Avr studio cycle counter wrong??

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#1
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Hey hello everybody,

currently im working with a digital filter assignment, and everything looked real good when I simulated it in avr studio.

the filter routine only needed roughly 35uSec per call.

The whole while loop from reading adc to filter procedure to output port was merely few microseconds extra.

But when I download the code into my atmega32, it has a sample time of 140-ish microseconds. Ive removed the ADC code to elliminate the possibility of having the adc bog me down.

AVR studio reporting wrong cpu cycle counts?

Can anyone verify this? kinda lost here :?

unsigned char RLC_output(unsigned char buffer)
{
	static float rlc_Yk1;
	static float rlc_Yk2;
	static float rlc_Xk1;
	static float rlc_Xk2;
	float Out;
	
	Out = 0.1053*rlc_Xk1 + 0.1016*rlc_Xk2 + 1.692*rlc_Yk1 - 0.8989*rlc_Yk2;

        rlc_Xk2 = rlc_Xk1;
        rlc_Xk1 = buffer;
        rlc_Yk2 = rlc_Yk1;
        rlc_Yk1 = Out;


 return (unsigned char)Out;
}

MY MICROCONTROLLER CAN BEAT THE HELL OUT OF YOUR MICROCONTROLLER /ATMEL

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Well, I think you need to go back to first principles here.

Write a simple loop, check it out using Studio and then check the count by hand. Then run it and see what happens.

I have to admit that we have never relied on the tools to time critical loops, we do the cycle count by hand on the assembler code and then optimise by hand if need be. It may not be the easiest method, but some of my contracotrs and I have been doing it this way for 30 years since the 8080 came out!

John

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Just one thing you talk about cycle counts but then compare us timings - in my experinece the simulator gives the right cycle counts (let's face it it'd be pretty difficult for it to get that wrong!) but "timing" as shown by "Stop watch" in Studio is another thing as it's dependent on what value you have told Studio the CPU runs at. I think it defaults to 4MHz. If your real target is 1MHz then this would explain the 35us to 140us difference cos that's X4 too.

Cliff

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Hey guys,

im using a 16mhz oscillator (vcc/gnd/output)
And ive tested that the chip runs at 16MHz by creating a saw-tooth signal like this:
while (1)
{
PORTC++;
}

That gave me 12.5 kHz, which is correct.

but when i replace the PORTC++ with
PORTC = RLC_output(ADCH);

it goes 4x slower then it should.
Yes im sure its not the ADC because its running in free running mode far faster then the execution time of the RLC_output function.

cool eh :)

want to get it sorted asap :p

MY MICROCONTROLLER CAN BEAT THE HELL OUT OF YOUR MICROCONTROLLER /ATMEL

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PORTC = RLC_output(ADCH);

I'll just observe that watching PORTC here doesn't tell you how often the
function is running, but rather how often its result is changing. At first glance,
it looks as though the function, given a sequence of identical (ADCH) readings,
will produce a sequence of identical results (apx 1.9*X-0.9*X). You may want
to double-check your ADC prescaler, and moreover convince yourself that the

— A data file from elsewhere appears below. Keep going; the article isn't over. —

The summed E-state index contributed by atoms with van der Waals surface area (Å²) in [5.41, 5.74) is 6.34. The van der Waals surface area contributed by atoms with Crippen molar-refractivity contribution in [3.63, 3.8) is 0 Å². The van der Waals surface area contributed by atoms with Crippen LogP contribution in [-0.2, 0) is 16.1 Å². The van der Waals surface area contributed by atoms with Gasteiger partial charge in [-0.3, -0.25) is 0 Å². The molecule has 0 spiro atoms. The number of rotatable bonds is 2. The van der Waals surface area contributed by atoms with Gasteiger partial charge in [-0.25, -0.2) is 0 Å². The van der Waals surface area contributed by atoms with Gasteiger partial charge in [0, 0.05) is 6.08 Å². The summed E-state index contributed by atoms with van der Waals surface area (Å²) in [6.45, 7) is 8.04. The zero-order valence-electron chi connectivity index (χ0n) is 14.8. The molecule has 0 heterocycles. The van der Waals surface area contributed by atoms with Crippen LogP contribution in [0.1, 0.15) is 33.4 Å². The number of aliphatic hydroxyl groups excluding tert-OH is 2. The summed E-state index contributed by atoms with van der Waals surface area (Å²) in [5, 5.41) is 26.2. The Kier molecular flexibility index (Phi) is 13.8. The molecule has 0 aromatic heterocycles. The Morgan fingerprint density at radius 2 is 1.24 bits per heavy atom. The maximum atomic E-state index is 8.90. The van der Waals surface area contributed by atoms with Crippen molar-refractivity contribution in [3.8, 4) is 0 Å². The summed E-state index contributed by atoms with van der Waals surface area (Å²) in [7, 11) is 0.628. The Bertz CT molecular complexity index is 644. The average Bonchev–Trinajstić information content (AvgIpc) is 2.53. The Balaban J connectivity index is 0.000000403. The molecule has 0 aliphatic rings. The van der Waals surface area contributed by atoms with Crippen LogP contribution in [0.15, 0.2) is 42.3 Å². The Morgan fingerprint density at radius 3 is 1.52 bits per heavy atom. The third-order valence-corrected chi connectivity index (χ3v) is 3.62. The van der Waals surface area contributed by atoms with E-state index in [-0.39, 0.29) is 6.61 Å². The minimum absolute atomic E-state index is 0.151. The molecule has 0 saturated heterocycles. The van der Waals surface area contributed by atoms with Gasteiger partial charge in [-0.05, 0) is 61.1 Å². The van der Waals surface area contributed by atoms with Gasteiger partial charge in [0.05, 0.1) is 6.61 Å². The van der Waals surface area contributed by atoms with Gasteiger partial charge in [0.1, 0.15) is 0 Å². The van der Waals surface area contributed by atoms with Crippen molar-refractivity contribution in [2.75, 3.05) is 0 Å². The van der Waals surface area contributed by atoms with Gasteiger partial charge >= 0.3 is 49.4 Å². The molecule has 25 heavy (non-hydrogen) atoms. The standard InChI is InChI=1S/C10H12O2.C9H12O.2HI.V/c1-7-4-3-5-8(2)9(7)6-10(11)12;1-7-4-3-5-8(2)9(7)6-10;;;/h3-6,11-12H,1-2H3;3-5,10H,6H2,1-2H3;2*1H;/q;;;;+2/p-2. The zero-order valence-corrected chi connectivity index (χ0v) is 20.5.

ADC is really (still) free-running. What do you see from "PORTC = ADCH;"?

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Maybe also replace the ADCH parm in RLC_output(ADCH) with RLC_output(my_char_var++) to rule out the ADC thing for the time being?

Cliff

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Hey,

I saw in your code that you are using float point calculations, I recoment you to use fixed-point calculations. they are faster... any way, that recomendation won't fix your problem...

---
ARod

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Hey guys,

PORTC = ADCH;

results in a much higher sample rate (more tiny steps on the output per time) then it does with the RLC filter.

does anyone have an stk board laying around where he/she could drop in that routine and measue the execution time of it by either toggling a led on/off . ofcourse you'd need a scope then.

The idea that i execute the RLC function more often then the ADCH is updated is falso also, because the RLC function is a FILTER! so even a few the same input samples would give a new sample output value!

Still not solved whats causing the 4x performance bog down compared to AVR Studio....

MY MICROCONTROLLER CAN BEAT THE HELL OUT OF YOUR MICROCONTROLLER /ATMEL

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Quote:
the filter routine only needed roughly 35uSec per call

I built this with WinAVR (-Os) and the Simulator, after the first 3 iterations,
shows cycle counts consistently above 2500 clocks (156us @ 16MHz).
I got similar results with -O3. I was calling it with (i++).

I also timed in parallel using timer0, which matched with these results.
This may not be too surprizing, but it does suggest there's nothing
odd specifically with the cycle counter.

There is some variation (~3us) between calls, indicating that parts of the
floating point support are data-dependent (also not too surprizing), and
the first 3 iterations were quicker -- but none less than about 1500 clocks
(94us @ 16MHz).

Maybe it's worth running through the Simulator exercise again?

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hmmm

If i call the rlc routine 10 times its still 4x faster then real time measurements!

Anyone tested the code i posted earlier on an stk?

MY MICROCONTROLLER CAN BEAT THE HELL OUT OF YOUR MICROCONTROLLER /ATMEL